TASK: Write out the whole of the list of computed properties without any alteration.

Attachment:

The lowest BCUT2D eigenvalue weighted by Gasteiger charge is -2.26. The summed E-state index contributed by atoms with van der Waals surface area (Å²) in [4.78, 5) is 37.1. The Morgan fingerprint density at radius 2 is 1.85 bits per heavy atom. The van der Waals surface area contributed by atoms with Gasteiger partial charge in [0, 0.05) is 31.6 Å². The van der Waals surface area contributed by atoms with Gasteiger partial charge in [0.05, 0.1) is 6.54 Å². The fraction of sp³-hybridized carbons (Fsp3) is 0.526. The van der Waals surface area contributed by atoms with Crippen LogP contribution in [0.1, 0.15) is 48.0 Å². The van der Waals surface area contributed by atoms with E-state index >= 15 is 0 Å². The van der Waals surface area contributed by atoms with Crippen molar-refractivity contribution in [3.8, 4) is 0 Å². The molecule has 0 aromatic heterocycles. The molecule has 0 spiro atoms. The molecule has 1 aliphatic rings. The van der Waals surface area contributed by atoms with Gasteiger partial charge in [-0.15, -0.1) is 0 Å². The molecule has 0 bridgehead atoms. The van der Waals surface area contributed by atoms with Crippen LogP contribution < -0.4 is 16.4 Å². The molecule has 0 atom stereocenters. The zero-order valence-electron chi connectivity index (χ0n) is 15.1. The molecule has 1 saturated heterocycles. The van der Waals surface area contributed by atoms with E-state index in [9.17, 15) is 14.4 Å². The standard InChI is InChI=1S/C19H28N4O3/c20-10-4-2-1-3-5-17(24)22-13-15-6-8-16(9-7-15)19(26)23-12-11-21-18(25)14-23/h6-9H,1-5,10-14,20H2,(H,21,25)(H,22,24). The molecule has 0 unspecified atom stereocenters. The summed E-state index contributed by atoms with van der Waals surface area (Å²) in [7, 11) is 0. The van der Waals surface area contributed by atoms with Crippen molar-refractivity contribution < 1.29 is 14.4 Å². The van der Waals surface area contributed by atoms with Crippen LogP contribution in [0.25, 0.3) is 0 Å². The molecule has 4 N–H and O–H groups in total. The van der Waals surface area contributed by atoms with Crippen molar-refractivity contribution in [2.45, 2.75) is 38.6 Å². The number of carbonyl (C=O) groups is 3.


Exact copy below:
The lowest BCUT2D eigenvalue weighted by Gasteiger charge is -2.26. The summed E-state index contributed by atoms with van der Waals surface area (Å²) in [4.78, 5) is 37.1. The Morgan fingerprint density at radius 2 is 1.85 bits per heavy atom. The van der Waals surface area contributed by atoms with Gasteiger partial charge in [0, 0.05) is 31.6 Å². The van der Waals surface area contributed by atoms with Gasteiger partial charge in [0.05, 0.1) is 6.54 Å². The fraction of sp³-hybridized carbons (Fsp3) is 0.526. The van der Waals surface area contributed by atoms with Crippen LogP contribution in [0.1, 0.15) is 48.0 Å². The van der Waals surface area contributed by atoms with E-state index >= 15 is 0 Å². The van der Waals surface area contributed by atoms with Crippen molar-refractivity contribution in [3.8, 4) is 0 Å². The molecule has 0 aromatic heterocycles. The molecule has 0 spiro atoms. The molecule has 1 aliphatic rings. The van der Waals surface area contributed by atoms with Gasteiger partial charge in [-0.15, -0.1) is 0 Å². The molecule has 0 bridgehead atoms. The van der Waals surface area contributed by atoms with Crippen LogP contribution < -0.4 is 16.4 Å². The molecule has 0 atom stereocenters. The zero-order valence-electron chi connectivity index (χ0n) is 15.1. The molecule has 1 saturated heterocycles. The van der Waals surface area contributed by atoms with E-state index in [9.17, 15) is 14.4 Å². The standard InChI is InChI=1S/C19H28N4O3/c20-10-4-2-1-3-5-17(24)22-13-15-6-8-16(9-7-15)19(26)23-12-11-21-18(25)14-23/h6-9H,1-5,10-14,20H2,(H,21,25)(H,22,24). The molecule has 0 unspecified atom stereocenters. The summed E-state index contributed by atoms with van der Waals surface area (Å²) in [7, 11) is 0. The van der Waals surface area contributed by atoms with Crippen molar-refractivity contribution < 1.29 is 14.4 Å². The van der Waals surface area contributed by atoms with Crippen LogP contribution in [0.25, 0.3) is 0 Å². The molecule has 4 N–H and O–H groups in total. The van der Waals surface area contributed by atoms with Crippen molar-refractivity contribution in [2.45, 2.75) is 38.6 Å². The number of carbonyl (C=O) groups is 3.